Top Ten Tuesday was created by The Broke and the Bookish in June of 2010 and was moved to That Artsy Reader Girl in January of 2018. It was born of a love of lists, a love of books, and a desire to bring bookish friends together.
About 75% of these are recent adds thanks to all you lovely book bloggers who keep my TBR never-ending (and I wouldn’t have it any other way). And in very true-to-me form, the genres are all over the place – but that way things stay interesting! All of the book covers link to their Goodreads pages, in case any of them sound intriguing to you, too.
Homicide detective Levi Abrams is barely holding his life together. He’s reeling from the fallout of a fatal shooting, and his relationship with his boyfriend is crumbling. The last thing he’s prepared for is a serial killer stalking the streets of Las Vegas. Or how he keeps getting thrown into the path of annoyingly charming bounty hunter Dominic Russo.
Dominic likes his life free of complications. That means no tangling with cops—especially prickly, uptight detectives. But when he stumbles across one of the Seven of Spades’s horrifying crime scenes, he can’t let go, despite Levi’s warnings to stay away.
The Seven of Spades is ruthless and always two moves ahead. Worst of all, they’ve taken a dangerously personal interest in Levi and Dominic. Forced to trust each other, the two men race to discover the killer’s identity, revealing hidden truths along the way and sparking a bond neither man expected. But that may not be enough to protect them.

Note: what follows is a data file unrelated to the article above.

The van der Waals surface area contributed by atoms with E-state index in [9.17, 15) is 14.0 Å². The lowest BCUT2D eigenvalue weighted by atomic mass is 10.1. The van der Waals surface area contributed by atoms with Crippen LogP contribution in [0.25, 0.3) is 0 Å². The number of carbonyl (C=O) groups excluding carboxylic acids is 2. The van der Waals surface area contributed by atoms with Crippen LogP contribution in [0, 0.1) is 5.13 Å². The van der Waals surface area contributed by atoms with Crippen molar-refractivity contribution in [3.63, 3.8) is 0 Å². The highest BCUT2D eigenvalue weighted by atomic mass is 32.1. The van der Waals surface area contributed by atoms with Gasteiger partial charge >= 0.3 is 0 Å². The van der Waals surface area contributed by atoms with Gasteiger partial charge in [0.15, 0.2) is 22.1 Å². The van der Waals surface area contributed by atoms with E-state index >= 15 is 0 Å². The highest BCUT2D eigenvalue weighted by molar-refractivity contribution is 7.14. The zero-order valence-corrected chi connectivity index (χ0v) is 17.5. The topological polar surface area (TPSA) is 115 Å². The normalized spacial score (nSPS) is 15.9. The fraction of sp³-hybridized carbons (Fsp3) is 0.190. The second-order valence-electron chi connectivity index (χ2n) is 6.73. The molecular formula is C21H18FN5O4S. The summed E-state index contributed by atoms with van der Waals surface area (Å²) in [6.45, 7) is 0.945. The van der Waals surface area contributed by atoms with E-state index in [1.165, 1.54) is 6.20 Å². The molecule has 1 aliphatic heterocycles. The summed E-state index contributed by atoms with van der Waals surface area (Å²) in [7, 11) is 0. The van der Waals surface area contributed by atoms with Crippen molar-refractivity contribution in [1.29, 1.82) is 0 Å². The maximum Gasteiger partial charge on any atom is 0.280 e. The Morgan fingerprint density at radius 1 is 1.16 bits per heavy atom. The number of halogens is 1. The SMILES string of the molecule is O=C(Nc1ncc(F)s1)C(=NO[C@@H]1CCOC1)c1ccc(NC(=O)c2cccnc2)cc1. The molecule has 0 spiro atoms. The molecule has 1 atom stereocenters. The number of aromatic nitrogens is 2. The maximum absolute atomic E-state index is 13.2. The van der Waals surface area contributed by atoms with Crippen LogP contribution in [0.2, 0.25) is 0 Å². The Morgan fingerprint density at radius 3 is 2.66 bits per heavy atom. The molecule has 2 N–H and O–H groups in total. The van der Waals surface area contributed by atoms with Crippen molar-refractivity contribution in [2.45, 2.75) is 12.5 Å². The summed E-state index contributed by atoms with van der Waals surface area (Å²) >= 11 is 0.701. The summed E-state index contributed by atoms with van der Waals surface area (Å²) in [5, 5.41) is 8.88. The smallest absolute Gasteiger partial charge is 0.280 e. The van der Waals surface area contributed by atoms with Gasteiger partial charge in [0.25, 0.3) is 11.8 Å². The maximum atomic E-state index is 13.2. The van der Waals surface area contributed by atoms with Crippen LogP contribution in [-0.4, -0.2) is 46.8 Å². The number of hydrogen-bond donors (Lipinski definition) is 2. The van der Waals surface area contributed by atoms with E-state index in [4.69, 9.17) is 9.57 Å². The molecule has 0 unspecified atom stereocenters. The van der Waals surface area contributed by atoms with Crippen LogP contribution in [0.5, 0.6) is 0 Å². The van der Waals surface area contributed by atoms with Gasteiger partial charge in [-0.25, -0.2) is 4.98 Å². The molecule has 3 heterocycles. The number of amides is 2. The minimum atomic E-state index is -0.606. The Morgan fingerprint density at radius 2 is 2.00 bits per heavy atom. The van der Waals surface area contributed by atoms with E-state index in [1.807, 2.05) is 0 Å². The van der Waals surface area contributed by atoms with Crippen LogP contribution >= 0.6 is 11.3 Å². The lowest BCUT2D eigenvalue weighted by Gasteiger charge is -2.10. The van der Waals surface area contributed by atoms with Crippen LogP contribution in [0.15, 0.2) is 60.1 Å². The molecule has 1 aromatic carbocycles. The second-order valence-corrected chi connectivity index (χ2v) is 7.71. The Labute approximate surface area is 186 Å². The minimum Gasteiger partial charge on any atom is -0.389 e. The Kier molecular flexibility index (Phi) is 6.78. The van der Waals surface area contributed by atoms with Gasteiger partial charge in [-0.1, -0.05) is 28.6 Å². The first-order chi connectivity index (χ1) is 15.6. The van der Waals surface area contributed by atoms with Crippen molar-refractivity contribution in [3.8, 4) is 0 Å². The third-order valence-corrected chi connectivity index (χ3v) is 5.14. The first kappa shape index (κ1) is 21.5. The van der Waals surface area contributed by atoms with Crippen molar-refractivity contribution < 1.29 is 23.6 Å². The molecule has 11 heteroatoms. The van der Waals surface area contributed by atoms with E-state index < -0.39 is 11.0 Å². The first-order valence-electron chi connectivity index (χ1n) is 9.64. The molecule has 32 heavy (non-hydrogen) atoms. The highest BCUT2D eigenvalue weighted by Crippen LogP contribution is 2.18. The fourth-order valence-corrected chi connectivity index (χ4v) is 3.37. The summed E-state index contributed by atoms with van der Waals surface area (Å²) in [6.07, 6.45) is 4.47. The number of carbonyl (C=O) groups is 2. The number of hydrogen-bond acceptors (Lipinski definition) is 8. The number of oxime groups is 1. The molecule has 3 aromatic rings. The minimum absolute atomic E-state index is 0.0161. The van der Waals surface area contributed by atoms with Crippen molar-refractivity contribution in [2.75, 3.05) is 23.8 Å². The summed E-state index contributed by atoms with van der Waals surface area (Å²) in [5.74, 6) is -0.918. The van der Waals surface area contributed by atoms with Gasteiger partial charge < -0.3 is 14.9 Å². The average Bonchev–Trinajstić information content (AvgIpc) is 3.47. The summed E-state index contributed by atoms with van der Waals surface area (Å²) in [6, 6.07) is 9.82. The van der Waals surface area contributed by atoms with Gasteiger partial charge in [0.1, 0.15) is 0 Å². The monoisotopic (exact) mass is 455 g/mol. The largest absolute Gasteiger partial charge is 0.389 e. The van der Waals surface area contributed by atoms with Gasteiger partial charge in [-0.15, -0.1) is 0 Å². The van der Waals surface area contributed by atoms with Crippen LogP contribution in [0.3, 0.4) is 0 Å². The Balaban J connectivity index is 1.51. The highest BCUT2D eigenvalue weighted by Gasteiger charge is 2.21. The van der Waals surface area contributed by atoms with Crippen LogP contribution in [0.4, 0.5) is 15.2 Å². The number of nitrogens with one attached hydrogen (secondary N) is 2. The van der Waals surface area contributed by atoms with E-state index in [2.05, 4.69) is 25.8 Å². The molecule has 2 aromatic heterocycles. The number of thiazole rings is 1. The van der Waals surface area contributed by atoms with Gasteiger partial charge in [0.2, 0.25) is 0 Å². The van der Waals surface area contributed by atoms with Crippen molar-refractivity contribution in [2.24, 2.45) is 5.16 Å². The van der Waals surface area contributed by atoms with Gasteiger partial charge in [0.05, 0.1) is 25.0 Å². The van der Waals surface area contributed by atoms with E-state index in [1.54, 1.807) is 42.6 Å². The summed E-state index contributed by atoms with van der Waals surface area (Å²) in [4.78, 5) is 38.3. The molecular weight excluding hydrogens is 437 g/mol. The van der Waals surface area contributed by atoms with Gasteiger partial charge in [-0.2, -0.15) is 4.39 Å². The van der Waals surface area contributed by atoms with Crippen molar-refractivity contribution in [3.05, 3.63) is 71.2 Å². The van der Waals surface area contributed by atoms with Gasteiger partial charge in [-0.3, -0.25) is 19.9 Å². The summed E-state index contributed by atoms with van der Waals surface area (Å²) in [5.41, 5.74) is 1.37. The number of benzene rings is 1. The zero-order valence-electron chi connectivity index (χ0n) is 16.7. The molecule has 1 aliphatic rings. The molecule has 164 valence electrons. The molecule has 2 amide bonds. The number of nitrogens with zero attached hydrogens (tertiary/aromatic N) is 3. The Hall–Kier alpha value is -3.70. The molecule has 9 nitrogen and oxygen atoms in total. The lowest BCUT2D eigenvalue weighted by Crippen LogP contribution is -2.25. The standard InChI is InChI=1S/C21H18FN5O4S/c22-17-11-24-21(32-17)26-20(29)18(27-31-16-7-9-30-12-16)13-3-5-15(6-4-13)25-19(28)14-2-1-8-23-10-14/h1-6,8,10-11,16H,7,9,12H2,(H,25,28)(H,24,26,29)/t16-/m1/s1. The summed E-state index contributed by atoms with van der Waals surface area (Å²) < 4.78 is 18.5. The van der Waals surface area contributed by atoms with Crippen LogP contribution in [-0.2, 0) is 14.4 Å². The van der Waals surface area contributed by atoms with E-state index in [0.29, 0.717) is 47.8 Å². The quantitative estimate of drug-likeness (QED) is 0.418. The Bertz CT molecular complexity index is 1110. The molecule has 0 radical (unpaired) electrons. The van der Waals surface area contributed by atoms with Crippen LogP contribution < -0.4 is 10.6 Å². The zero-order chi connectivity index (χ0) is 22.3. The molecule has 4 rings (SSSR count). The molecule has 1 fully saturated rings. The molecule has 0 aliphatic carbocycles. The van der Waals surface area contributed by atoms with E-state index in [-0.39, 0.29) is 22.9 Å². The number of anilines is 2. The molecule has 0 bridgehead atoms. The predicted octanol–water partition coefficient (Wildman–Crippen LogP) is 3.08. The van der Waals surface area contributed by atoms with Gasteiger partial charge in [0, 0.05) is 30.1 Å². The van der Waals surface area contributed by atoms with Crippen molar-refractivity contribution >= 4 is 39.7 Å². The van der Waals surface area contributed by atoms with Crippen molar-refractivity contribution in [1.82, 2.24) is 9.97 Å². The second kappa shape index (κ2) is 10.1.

This killer likes to play games, and the deck is not stacked in Levi and Dominic’s favor.
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This book sounds so up my alley it’s not even funny. Give me serial killers and reluctant trust and unlikely romance and moral ambiguity and enemies-to-friends-to-lovers (or just enemies-to-lovers, or enemies-as-lovers … who’s picky? not me). I am here. for. this.
To Kill a Kingdom
Princess Lira is siren royalty and the most lethal of them all. With the hearts of seventeen princes in her collection, she is revered across the sea. Until a twist of fate forces her to kill one of her own. To punish her daughter, the Sea Queen transforms Lira into the one thing they loathe most—a human. Robbed of her song, Lira has until the winter solstice to deliver Prince Elian’s heart to the Sea Queen or remain a human forever.
The ocean is the only place Prince Elian calls home, even though he is heir to the most powerful kingdom in the world. Hunting sirens is more than an unsavory hobby—it’s his calling. When he rescues a drowning woman in the ocean, she’s more than what she appears. She promises to help him find the key to destroying all of sirenkind for good—But can he trust her? And just how many deals will Elian have to barter to eliminate mankind’s greatest enemy?
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This book had been circling my radar for awhile and already made it onto my TBR when I saw Destiny@Howling Libraries’s lovely review, which instantly bumped it way up in priority. Because it also apparently has a bunch of tropes I’m head over heels for (including enemies-to-lovers *grabby hands*), and I’m also totally loving the The Little Mermaid spin.
This Fallen Prey
When Casey Duncan first arrived at Rockton, the off-the-grid, isolated community built as a haven for people running from their pasts, she had no idea what to expect. There are no cell phones, no internet, no mail, and no way of getting in or out without the town council’s approval. She certainly didn’t expect to become the town homicide detective. But, the very last thing she expected was for the council to drop a dangerous criminal into their midst without a plan to keep him imprisoned. And she never thought that she’d have to be responsible for him.